The Jasmine House, the Honeysuckle House, and the Rose House…at one time, the officials of the highest rank from Topkapı Palace and Hagia Sophia lived in the mansions on this street, which is very much like a flower garden. The history of Soğukçeşme Street stretches back to the 8th century. It eventually received its name from a fountain that was built in the year 1800. It includes a cistern dating from the Roman Empire, water depots, and antique Istanbul houses, existing in unique harmony with the historical character of its vicinity.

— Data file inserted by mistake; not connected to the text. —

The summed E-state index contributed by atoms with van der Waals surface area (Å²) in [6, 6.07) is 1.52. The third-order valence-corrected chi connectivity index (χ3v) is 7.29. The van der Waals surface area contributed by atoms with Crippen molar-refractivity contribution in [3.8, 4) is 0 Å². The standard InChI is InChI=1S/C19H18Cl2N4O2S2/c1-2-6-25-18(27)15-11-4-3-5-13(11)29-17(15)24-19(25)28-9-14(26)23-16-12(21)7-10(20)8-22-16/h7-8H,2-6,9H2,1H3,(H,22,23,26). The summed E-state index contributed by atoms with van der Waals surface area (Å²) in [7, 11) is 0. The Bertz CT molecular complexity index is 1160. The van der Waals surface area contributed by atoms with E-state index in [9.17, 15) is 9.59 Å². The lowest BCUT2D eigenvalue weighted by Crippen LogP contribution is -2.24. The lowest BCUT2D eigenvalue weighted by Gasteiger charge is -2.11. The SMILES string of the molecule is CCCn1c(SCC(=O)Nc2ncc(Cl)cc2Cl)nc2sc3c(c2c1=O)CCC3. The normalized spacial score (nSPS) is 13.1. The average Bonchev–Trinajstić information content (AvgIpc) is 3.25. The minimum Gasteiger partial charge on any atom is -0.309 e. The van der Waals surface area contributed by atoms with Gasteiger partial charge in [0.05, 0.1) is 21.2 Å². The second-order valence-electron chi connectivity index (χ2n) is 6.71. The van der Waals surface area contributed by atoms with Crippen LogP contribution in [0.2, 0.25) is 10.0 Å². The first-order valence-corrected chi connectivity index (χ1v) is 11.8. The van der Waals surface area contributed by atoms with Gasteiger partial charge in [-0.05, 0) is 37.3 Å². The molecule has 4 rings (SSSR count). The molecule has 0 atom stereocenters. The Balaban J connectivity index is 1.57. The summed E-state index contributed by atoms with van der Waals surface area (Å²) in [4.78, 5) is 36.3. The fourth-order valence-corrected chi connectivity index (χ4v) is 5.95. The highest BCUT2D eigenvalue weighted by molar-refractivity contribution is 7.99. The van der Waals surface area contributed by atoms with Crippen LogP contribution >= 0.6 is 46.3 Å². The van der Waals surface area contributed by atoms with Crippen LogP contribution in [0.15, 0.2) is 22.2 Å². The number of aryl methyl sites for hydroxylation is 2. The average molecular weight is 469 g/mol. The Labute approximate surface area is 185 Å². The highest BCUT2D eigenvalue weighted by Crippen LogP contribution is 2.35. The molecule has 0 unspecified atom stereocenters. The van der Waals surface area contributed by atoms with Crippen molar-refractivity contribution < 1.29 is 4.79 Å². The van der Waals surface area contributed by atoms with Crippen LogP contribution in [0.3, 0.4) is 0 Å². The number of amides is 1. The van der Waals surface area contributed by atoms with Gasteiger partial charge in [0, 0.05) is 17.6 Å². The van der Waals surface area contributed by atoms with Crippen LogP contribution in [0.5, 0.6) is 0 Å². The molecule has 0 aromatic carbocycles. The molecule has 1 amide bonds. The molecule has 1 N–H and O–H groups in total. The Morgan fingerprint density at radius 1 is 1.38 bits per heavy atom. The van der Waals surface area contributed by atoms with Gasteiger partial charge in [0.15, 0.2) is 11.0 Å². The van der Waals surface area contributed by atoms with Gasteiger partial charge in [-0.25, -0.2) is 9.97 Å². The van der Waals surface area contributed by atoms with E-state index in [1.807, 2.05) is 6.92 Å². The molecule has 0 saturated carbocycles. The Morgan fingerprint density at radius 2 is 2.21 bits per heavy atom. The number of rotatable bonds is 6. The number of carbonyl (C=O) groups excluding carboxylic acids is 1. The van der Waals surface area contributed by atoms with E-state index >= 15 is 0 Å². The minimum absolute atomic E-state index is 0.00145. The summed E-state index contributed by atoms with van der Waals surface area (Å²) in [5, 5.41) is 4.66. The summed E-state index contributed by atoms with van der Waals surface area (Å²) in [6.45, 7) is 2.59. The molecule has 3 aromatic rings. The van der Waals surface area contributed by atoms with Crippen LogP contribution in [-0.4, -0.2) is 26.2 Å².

While taking a tour at Soğukçeşme Street, you may experience a longing to live here yourself. And, indeed, you have the chance to do it, even if only for a short time. The houses received extensive renovations in the 1980s, are now open as hostels. Moreover, the Roman Cistern has been converted into a tavern. The houses are an excellent example of traditional Turkish architecture, and they are decorated in the classic style of the 19th century. Among the first details that catch one’s eye is the velvet curtains, the wardrobes, and the large mirrors.
Istanbul Library is yet another important location on Soğukçeşme Street. The library was founded by Çelik Gülersoy, a famous lover of Istanbul who spearheaded many important, worthy projects for both the street and the area, and whom we sadly lost a few years ago. More than 10,000 rare books on Istanbul are housed in the library, which was opened to visitors in 1990.